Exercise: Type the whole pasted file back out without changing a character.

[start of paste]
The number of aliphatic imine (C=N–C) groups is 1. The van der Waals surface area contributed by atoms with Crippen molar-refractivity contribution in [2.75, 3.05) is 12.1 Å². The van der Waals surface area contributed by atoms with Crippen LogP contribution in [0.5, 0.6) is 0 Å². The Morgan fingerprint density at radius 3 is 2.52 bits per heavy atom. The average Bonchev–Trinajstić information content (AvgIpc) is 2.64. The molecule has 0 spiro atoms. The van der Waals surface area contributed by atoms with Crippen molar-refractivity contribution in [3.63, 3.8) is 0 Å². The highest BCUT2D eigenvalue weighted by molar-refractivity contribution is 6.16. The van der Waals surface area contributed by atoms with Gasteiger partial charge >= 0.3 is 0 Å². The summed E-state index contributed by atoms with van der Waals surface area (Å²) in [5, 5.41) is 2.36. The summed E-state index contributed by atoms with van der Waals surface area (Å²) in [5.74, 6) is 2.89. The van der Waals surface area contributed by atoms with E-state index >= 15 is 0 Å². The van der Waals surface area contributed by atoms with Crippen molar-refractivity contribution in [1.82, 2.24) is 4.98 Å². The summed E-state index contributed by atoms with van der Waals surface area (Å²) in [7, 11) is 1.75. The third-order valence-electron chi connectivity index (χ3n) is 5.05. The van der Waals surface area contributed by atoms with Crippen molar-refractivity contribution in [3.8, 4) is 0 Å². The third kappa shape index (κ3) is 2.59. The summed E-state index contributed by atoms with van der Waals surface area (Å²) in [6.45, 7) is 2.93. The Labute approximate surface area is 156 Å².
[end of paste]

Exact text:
The number of aliphatic imine (C=N–C) groups is 1. The van der Waals surface area contributed by atoms with Crippen molar-refractivity contribution in [2.75, 3.05) is 12.1 Å². The van der Waals surface area contributed by atoms with Crippen LogP contribution in [0.5, 0.6) is 0 Å². The Morgan fingerprint density at radius 3 is 2.52 bits per heavy atom. The average Bonchev–Trinajstić information content (AvgIpc) is 2.64. The molecule has 0 spiro atoms. The van der Waals surface area contributed by atoms with Crippen molar-refractivity contribution in [3.63, 3.8) is 0 Å². The highest BCUT2D eigenvalue weighted by molar-refractivity contribution is 6.16. The van der Waals surface area contributed by atoms with Gasteiger partial charge >= 0.3 is 0 Å². The summed E-state index contributed by atoms with van der Waals surface area (Å²) in [5, 5.41) is 2.36. The summed E-state index contributed by atoms with van der Waals surface area (Å²) in [5.74, 6) is 2.89. The van der Waals surface area contributed by atoms with E-state index >= 15 is 0 Å². The van der Waals surface area contributed by atoms with Crippen molar-refractivity contribution in [1.82, 2.24) is 4.98 Å². The summed E-state index contributed by atoms with van der Waals surface area (Å²) in [7, 11) is 1.75. The third-order valence-electron chi connectivity index (χ3n) is 5.05. The van der Waals surface area contributed by atoms with Crippen molar-refractivity contribution in [3.8, 4) is 0 Å². The third kappa shape index (κ3) is 2.59. The summed E-state index contributed by atoms with van der Waals surface area (Å²) in [6.45, 7) is 2.93. The Labute approximate surface area is 156 Å².